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Eastern Euine Encephalitis: Reduce your Risk


State officials announced recently that mosquitoes carrying Eastern equine encephalitis (EEE, also called Triple-E) have been found in Danville. EEE is a mosquito-spread disease that mostly affects birds. The disease appears sporadically in New Hampshire, with outbreaks lasting one to three years. Occasionally this disease is transmitted via mosquito bite to horses or to people, although only a few of New Hampshire’s 47 mosquito species can actually transmit EEE to mammals.

Last year, New Hampshire led the nation in human EEE infections, with seven reported cases resulting in two deaths. The death rate is high in people (and horses) infected with EEE, even though the risk of becoming infected is very low. Furthermore, while we have a vaccine to protect horses, we don’t yet have a vaccine that protects humans. Fortunately, there are precautions people can take to avoid being bitten.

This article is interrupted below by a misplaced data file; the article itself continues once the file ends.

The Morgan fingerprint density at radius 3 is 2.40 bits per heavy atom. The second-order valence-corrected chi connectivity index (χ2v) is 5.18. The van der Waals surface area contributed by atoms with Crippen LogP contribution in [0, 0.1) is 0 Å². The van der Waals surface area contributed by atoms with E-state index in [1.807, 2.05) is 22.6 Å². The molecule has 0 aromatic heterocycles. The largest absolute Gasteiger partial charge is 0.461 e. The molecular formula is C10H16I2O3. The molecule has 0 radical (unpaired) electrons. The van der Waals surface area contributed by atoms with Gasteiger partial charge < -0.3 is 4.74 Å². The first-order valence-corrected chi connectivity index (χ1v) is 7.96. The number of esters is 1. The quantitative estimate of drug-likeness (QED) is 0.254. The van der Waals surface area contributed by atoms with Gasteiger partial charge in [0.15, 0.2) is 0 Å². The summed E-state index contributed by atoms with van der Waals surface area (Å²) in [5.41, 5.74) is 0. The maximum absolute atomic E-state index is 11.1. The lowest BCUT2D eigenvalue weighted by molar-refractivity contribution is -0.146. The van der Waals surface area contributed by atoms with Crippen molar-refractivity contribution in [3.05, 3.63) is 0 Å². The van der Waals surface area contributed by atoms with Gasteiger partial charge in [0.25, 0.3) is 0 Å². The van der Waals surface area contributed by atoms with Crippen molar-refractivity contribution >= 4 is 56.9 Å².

Although most EEE cases occur in the southeastern part of the state, especially Rockingham County, mosquitoes that transmit EEE do show up in other parts of the state, so all Granite Staters should take precautions to protect themselves. Individuals can dramatically reduce their risk of getting EEE in several ways:

- Use insect repellant containing DEET or picaridin when you are outdoors during mosquito season, and/or wear clothing that doesn’t expose skin.
- Try not to spend time outdoors within an hour or so of dusk.
- Don’t walk through thick, brushy woods without protection.
- Adjust window screens and doors to keep mosquitoes out of your home.
- If you own a horse or donkey, have your animals vaccinated.

Mosquito traps aren’t likely to help, and spraying mosquito larvae requires training, licensing, special equipment, and special permits. Adult mosquitoes fly so far that treatment by individual landowners doesn’t make much sense.

For more information about EEE and ways to manage its risks, see the UNH Cooperative Extension's EEE fact sheet (contains information about West Nile Virus, another mosquito-borne illness that sometimes strikes humans).